• Braking stability – systems like electronic stability control, emergency brake assist and electronic brakeforce distribution are all helping to improve road traction by detecting if a vehicle is about to lose traction, adjusting the braking to individual wheels to stabilise the vehicle and prevent skidding.
  • Speed alert – this technology has been around in some guise for a while now, however, it is continuing to improve. Alarms can be triggered when pre-set speeds are exceeded. Systems can also be set that understand the road conditions and the speed limits for that road, alerting drivers when they exceed that speed.

Technologies to make cars smarter

Whilst technology to make cars safer is always going to be a priority for car manufacturers, there is also a goal of making cars smarter (which in turn will make them safer). These smart technologies fit in with the wider movement towards smarter transportation networks, including the move to smart cities around the world.   As cars become smarter, they have the ability to “talk” to other vehicles on the road, as well as communicate with transmitters and sensors that are positioned along the roadside.   Using the data collected from thousands, and eventually, millions of sensors will allow smart transportation networks to provide real-time information to drivers, providing accurate information about arrival times, and traffic conditions ahead as well as providing alternative routing based on the driver’s destination and current road conditions.   Connected roads and cars are a gamechanger and as well as reducing congestion, they will also help to reduce accidents. Cars will be fitted with automatic emergency calling that will detect when a vehicle has been in an accident and alert emergency services with the exact location.   The technology behind vehicle to vehicle (V2V) and vehicle to infrastructure (V2I) communications will also enable drivers to get up-to-date information about upcoming hazards, emergency vehicles and even traffic light changes, helping them to drive more efficiently, but more importantly, more safely.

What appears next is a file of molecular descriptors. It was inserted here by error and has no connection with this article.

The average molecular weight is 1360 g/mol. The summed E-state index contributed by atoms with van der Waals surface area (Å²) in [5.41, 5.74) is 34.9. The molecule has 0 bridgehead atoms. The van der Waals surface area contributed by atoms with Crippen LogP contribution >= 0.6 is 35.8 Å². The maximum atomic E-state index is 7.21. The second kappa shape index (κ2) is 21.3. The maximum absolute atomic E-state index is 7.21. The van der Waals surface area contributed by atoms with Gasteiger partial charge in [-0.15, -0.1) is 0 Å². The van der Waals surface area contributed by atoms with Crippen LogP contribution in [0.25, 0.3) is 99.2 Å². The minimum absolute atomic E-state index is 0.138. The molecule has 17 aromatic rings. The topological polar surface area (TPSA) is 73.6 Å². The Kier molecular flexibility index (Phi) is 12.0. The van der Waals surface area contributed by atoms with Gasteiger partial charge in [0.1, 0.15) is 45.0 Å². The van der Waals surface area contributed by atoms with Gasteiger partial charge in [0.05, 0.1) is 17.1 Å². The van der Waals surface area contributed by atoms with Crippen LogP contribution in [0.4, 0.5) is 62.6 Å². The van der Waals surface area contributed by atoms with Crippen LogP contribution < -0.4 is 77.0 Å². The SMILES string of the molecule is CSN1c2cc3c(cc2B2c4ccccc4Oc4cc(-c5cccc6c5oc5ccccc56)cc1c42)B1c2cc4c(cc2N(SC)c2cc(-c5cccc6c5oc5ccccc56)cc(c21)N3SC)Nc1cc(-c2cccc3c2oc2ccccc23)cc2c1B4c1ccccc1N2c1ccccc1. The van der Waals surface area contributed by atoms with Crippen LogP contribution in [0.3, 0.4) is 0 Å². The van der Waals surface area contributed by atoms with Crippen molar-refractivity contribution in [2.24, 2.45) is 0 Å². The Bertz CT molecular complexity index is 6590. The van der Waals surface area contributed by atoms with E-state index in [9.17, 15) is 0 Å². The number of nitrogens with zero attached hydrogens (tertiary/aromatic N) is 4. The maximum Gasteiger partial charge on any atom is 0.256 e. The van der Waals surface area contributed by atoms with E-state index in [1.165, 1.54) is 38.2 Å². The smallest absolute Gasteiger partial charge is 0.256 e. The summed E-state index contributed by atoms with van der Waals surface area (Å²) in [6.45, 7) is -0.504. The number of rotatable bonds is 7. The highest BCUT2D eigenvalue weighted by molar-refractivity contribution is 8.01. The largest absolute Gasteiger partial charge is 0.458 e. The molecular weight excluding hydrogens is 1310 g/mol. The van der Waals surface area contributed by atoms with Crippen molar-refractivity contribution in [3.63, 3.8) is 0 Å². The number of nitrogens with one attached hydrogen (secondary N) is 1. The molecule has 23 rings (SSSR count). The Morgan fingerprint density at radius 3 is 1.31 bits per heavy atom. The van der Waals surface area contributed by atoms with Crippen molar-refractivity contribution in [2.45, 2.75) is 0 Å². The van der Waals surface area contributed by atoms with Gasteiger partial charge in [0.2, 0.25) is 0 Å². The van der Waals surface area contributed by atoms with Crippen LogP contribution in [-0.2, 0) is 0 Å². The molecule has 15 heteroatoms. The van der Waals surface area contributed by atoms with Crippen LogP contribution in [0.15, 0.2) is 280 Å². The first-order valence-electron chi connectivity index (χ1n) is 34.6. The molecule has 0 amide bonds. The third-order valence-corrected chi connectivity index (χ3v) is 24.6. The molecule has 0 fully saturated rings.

Embracing technological changes

The automotive industry is one of the leading lights when it comes to the adoption of new technologies, along with other leading industries like online gaming and hospitality.    Whilst safety is an important factor for car manufacturers, the customer experience is another important element. People buy a car because of the way it looks, but also the way it feels and the features available.   Industries like gaming and hospitality rely on keeping ahead of the game when it comes to delivering the best customer experience and technology is letting them do just that.    From an interactive live casino experience, like the one offered by Betway Casino, to keyless, frictionless check-in, offered by Hilton Hotels, technology is changing the way we all lead our lives.    Technological advances in the car industry will have repercussions that extend way beyond simply the driving experience. They will be part of the wider movement that sees cities and transportation networks become smarter as the world becomes more connected.